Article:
Poseidon is a python-based application that leverages software defined networks (SDN) to acquire and then feed network traffic to a number of machine learning techniques. The machine learning algorithms classify and predict the type of device.

Project README


License Build Statuscodecov Docker Hub Downloads

Software Defined Network Situational Awareness

POSEIDON is now BlackDuck 2016 OpenSource Rookie of the year

Poseidon began as a joint effort between two of the IQT Labs: Cyber Reboot and Lab41. The project's goal is to explore approaches to better identify what nodes are on a given (computer) network and understand what they are doing. The project utilizes Software Defined Networking and machine learning to automatically capture network traffic, extract relevant features from that traffic, perform classifications through trained models, convey results, and provide mechanisms to take further action. While the project works best leveraging modern SDNs, parts of it can still be used with little more than packet capture (pcap) files.

Table of Contents


The Poseidon project originally began as an experiment to test the merits of leveraging SDN and machine learning techniques to detect abnormal network behavior. (Please read our blogs posts linked below for several years of background) While that long-term goal remains, the unfortunate reality is that the state of rich, labelled, public, and MODERN network data sets for ML training is pretty poor. Our lab is working on improving the availability of network training sets, but in the near term the project remains focused on 1) improving the accuracy of identifying what a node IS (based on captured IP header data) and 2) developing Poseidon into a "harness" of sorts to house machine learning techniques for additional use cases. (Read: Not just ours!)


  • Docker - Poseidon and related components run on top of Docker, so understanding the fundamentals will be useful for troubleshooting as well. Note: installing via Snap is currently unsupported. A Good Ubuntu Docker Quick-Start
  • Compose - Poseidon is orchestrated with docker-compose. You will need a version that supports compose file format version 3.
  • Curl - command-line for transferring data with URLs.
  • git - distributed version control system.
  • jq - command-line JSON processor.
  • An SDN Controller - specifically Faucet
  • ~10GB of free disk space

Note: Installation on OS X is possible but not supported.


Permissions for Docker

To simplify using commands with Docker, we recommend allowing the user that will be executing Poseidon commands be part of the docker group so they can execute Docker commands without sudo. Typically, this can be done with:

sudo usermod -aG docker $USER

Followed by closing the existing shell and starting a new one.

Getting the bits

NOTE: If you have previously installed Poseidon from a .deb package, please remove it first. Installation from .deb is no longer supported.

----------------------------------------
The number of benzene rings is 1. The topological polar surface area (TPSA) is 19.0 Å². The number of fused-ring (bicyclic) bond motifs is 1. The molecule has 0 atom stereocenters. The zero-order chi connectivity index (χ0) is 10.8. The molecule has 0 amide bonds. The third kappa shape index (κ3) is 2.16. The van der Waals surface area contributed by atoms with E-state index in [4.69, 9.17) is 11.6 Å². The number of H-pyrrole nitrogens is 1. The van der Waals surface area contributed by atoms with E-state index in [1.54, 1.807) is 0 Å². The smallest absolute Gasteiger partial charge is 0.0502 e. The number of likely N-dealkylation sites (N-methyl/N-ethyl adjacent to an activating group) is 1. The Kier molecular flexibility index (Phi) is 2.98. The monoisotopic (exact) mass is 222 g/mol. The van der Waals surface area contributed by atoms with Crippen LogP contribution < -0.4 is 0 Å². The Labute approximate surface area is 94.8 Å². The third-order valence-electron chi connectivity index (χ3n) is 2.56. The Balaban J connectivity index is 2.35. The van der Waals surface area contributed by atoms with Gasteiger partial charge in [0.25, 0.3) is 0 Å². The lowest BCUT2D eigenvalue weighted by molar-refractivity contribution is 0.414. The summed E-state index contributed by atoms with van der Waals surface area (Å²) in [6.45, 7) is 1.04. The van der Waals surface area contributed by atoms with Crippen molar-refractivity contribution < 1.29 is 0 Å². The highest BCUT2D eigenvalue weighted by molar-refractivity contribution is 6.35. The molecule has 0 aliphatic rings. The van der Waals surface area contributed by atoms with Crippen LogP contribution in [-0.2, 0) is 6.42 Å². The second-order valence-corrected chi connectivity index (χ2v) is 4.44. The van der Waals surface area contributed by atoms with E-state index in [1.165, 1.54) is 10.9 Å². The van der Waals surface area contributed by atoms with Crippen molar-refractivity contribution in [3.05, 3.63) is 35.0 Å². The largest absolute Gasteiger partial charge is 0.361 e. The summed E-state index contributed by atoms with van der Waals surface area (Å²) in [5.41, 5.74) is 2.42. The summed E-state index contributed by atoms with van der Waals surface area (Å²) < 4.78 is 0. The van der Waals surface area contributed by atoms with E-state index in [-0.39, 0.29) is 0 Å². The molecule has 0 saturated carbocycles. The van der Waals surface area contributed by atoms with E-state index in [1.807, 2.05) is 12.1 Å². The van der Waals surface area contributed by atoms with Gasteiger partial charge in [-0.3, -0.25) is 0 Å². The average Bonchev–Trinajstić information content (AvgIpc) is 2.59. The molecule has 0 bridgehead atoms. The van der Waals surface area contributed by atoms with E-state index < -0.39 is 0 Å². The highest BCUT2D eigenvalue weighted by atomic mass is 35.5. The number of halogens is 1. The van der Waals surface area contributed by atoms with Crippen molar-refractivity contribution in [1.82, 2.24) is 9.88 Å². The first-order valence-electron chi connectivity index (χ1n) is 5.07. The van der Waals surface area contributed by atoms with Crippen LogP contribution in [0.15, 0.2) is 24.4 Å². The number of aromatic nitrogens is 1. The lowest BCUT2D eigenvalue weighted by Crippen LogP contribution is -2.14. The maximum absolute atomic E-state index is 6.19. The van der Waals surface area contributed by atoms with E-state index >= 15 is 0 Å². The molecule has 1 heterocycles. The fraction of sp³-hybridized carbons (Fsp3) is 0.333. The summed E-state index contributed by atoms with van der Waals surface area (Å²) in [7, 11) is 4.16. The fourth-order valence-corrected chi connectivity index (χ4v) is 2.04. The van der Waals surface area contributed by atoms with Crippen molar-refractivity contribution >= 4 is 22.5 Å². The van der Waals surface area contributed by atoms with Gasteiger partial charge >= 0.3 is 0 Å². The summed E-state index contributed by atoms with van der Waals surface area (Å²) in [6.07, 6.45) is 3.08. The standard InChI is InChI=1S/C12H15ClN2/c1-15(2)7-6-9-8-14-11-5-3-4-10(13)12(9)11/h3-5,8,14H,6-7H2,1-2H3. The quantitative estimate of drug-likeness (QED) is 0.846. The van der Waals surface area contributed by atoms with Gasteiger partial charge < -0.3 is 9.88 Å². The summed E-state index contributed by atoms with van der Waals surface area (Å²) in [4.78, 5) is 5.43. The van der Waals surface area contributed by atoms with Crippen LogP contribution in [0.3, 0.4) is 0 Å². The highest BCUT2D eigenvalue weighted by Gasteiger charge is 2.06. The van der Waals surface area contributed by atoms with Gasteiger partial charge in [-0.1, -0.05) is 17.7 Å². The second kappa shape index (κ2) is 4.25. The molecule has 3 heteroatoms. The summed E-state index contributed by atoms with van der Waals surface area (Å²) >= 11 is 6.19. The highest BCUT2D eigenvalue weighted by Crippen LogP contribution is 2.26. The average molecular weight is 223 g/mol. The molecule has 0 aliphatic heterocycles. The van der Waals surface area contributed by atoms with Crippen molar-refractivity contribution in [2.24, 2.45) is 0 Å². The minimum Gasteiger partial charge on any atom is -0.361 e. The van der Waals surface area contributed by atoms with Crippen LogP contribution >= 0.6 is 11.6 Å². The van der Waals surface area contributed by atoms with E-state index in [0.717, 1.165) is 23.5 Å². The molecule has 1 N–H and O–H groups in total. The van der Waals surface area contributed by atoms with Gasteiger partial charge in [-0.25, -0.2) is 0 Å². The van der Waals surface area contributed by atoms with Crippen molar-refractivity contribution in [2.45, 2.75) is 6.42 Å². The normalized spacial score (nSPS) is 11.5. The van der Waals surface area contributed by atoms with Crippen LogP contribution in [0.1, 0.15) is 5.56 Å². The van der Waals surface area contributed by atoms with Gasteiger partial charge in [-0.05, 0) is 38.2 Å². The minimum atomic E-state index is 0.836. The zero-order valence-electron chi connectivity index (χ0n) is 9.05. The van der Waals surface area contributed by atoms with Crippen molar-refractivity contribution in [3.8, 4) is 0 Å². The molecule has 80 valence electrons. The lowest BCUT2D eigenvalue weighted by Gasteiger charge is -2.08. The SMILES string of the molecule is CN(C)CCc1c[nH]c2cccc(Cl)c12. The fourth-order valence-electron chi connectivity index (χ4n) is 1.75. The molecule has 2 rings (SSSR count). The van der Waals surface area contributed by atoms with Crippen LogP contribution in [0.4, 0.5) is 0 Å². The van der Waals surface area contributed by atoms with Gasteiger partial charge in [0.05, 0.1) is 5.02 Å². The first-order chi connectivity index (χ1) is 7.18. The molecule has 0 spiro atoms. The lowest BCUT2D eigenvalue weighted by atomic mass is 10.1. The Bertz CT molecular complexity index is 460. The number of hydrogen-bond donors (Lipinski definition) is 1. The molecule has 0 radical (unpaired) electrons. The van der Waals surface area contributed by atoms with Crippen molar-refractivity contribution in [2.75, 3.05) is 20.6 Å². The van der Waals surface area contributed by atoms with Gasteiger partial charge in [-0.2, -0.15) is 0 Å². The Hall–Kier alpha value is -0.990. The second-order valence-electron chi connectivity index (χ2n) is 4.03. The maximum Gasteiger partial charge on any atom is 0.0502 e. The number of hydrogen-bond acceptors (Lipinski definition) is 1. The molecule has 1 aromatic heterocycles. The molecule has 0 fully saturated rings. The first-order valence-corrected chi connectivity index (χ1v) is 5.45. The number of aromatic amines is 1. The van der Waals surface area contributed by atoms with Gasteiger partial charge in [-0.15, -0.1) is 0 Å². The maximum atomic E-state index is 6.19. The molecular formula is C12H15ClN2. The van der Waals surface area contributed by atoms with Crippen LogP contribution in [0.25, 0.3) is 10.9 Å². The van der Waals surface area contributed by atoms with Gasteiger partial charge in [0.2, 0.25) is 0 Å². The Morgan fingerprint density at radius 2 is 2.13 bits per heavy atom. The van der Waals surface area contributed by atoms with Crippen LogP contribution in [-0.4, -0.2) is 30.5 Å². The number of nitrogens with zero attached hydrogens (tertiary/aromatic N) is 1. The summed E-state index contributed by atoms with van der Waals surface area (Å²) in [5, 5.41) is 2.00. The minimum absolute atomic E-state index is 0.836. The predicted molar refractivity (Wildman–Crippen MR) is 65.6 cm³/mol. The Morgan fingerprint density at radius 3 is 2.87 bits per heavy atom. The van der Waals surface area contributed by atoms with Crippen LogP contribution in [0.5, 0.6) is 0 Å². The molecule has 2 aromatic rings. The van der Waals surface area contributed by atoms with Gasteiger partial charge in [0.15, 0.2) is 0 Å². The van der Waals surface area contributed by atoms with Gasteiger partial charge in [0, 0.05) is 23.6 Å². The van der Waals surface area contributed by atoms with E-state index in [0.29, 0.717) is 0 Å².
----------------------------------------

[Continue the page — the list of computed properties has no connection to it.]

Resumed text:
Install the poseidon script which we will use to install and manage Poseidon.

curl -L https://raw.githubusercontent.com/IQTLabs/poseidon/main/bin/poseidon -o /usr/local/bin/poseidon
chmod +x /usr/local/bin/poseidon

Faucet Configuration

NOTE: Poseidon requires at least Faucet version 1.9.46 or higher.

Poseidon uses a faucetconfrpc server, to maintain Faucet configuration. Poseidon starts its own server for you by default, and also by default Poseidon and Faucet have to be on the same machine. To run Faucet on a separate machine, you will need to start faucetconfrpc on that other machine, and update faucetconfrpc_address to point to where the faucetconfrpc is running. You may also need to update faucetconfrpc_client, if you are not using the provided automatically generated keys.

If you have Faucet running already, make sure Faucet is started with the following environment variables, which allow Poseidon to change its config, and receive Faucet events:


Faucet is now configured and ready for use with Poseidon.

Faucet stacking

Faucet supports stacking (distributed switching - multiple switches acting together as one). Poseidon also supports this - Poseidon's mirroring interface should be connected to a port on the root switch. You will need to allocate a port on each non-root switch also, and install a loopback plug (either Ethernet or fiber) in that port. Poseidon will detect stacking and take care of the rest of the details (using Faucet's tunneling feature to move mirror packets from the non-root switches to the root switch's mirror port). The only Poseidon config required is to add the dedicated port on each switch to the controller_mirror_port dictionary.

Configuring Poseidon

You will need to create a directory and config file on the server where Poseidon will run.

sudo mkdir /opt/poseidon
sudo cp config/poseidon.config /opt/poseidon

Now, edit this file. You will need to set at minimum:

  • controller_type, as appropriate to the controller you are running (see above).
  • collector_nic: must be set to the interface name on the server, that is connected to the switch mirror port.
  • controller_mirror_ports: must be set to the interface on the switch that will be used as the mirror port.

Optionally, you may also set controller_proxy_mirror_ports (for switches that don't have their own mirror ports, and can be mirrored with another switch).

Updating Poseidon

From v0.10.0, you can update an existing Poseidon installation with poseidon -u (your configuration will be preserved). Updating from previous versions is not supported - please remove and reinstall as above. You can also give poseidon -u a specific git hash if you want to update to an unreleased version.


After installation you'll have a new command poseidon available for looking at the configuration, logs, and shell, as well as stopping and starting the service.

$ poseidon help
Poseidon, an application that leverages software defined networks (SDN) to acquire and then feed network traffic to a number of machine learning techniques. For more info visit: https://github.com/IQTLabs/poseidon

Usage: poseidon [option]
    -a,  api           get url to the Poseidon API
    -c,  config        display current configuration info
    -d,  delete        delete Poseidon installation (uses sudo)
    -e,  shell         enter into the Poseidon shell, requires Poseidon to already be running